On its own, the misconduct charge carries a sentence of 0-3.75 years. If you are a prohibited possessor due to a felony conviction, you have at least one prior conviction. The standard sentence for misconduct with weapons prohibited possessor with a prior conviction is 2.25-7.5 years. With two prior convictions, the sentence is increased to 6-15 years. You will be subject to thousands in fines and legal costs and will have limited opportunities after your release from prison. For example, you will be rejected from some job and apartment applications almost immediately, and you will have difficulty regaining custody of your children.

Defenses To Prohibited Possessor Weapon Misconduct Charges

A weapons misconduct charge as a prohibited possessor could land you several years in prison, so you’ll want strong defenses to avoid or reduce these penalties.

Some Of The Defenses That May Be Available In Your Case Include:

  • Constitutional Violations

If the officers lacked a constitutional reason to search and find your firearm or found the weapon due to your statements after a failure to read your Miranda Rights, you may have a strong defense against the charges against you.

  • Unaware Of a Weapon

It’s possible to be arrested for possessing a firearm without even being aware that it is in your possession. For example, you have been convicted of a felony, so you don’t own a firearm. You borrow a friend’s vehicle, who has the firearm in the trunk. If the police were to find the weapon unwittingly in your possession, you would need to use this fact to defend your case.

  • The Gun Was Properly Secured

Depending on the details of your arrest, the fact that your firearm was in the trunk or a secure compartment, unloaded, and/or holstered could be a defense in your case.

  • Procedural Errors

Police officers and prosecutors are human, and therefore sometimes make mistakes. If there were issues in the chain of custody of evidence, interrogation of witnesses, etc., your Arizona criminal defense lawyer should identify them and use them as defenses.

Restoring Your Rights To Own a Firearm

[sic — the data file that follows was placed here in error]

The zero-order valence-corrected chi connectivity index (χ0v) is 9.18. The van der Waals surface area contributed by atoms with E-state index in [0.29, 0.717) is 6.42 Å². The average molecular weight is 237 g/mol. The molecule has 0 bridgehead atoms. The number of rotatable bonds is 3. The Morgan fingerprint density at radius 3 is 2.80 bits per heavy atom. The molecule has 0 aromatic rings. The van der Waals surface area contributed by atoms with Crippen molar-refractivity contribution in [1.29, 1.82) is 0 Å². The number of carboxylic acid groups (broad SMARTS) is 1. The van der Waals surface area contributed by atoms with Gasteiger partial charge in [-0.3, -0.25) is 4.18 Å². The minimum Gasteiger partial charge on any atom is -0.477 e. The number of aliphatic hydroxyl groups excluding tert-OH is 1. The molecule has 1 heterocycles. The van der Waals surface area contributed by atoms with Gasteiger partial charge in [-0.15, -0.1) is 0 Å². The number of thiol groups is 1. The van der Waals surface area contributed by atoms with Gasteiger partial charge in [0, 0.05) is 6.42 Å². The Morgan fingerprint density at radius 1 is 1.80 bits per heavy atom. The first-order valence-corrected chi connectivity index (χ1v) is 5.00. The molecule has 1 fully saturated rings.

It is almost impossible to restore firearms rights after a federal conviction. You may be able to restore your firearms rights, however, after a state conviction. Many offenses will only prohibit you from owning a firearm for 2 years from your release date or completion of probation. Serious offenses, like murder, assault, crimes against children, robbery, and other theft crimes, will prohibit you from owning a firearm for 10 years from your release or probation completion date.

If you have your conviction set aside, your firearms rights will be restored. Otherwise, you will need to file a petition to restore your firearms rights after the applicable waiting period. The court will look at several factors when deciding whether to grant your petition, like the extent of your victim’s injuries, your criminal record, and rehabilitation efforts. A criminal defense attorney can help you draft this petition, and argue for your rights to be restored before the judge.

Contact Glendale’s Leading Defense Lawyers & Learn Your Options

When you’re ready to restore your firearms rights, you need a professional and experienced criminal defense attorney in Arizona to advocate for you. To learn about how our attorneys can help you, as well as our affordable payment options, call today at (480) 833-8000 to schedule your free consultation.

Published On: May 24th, 2021Categories: Criminal Defense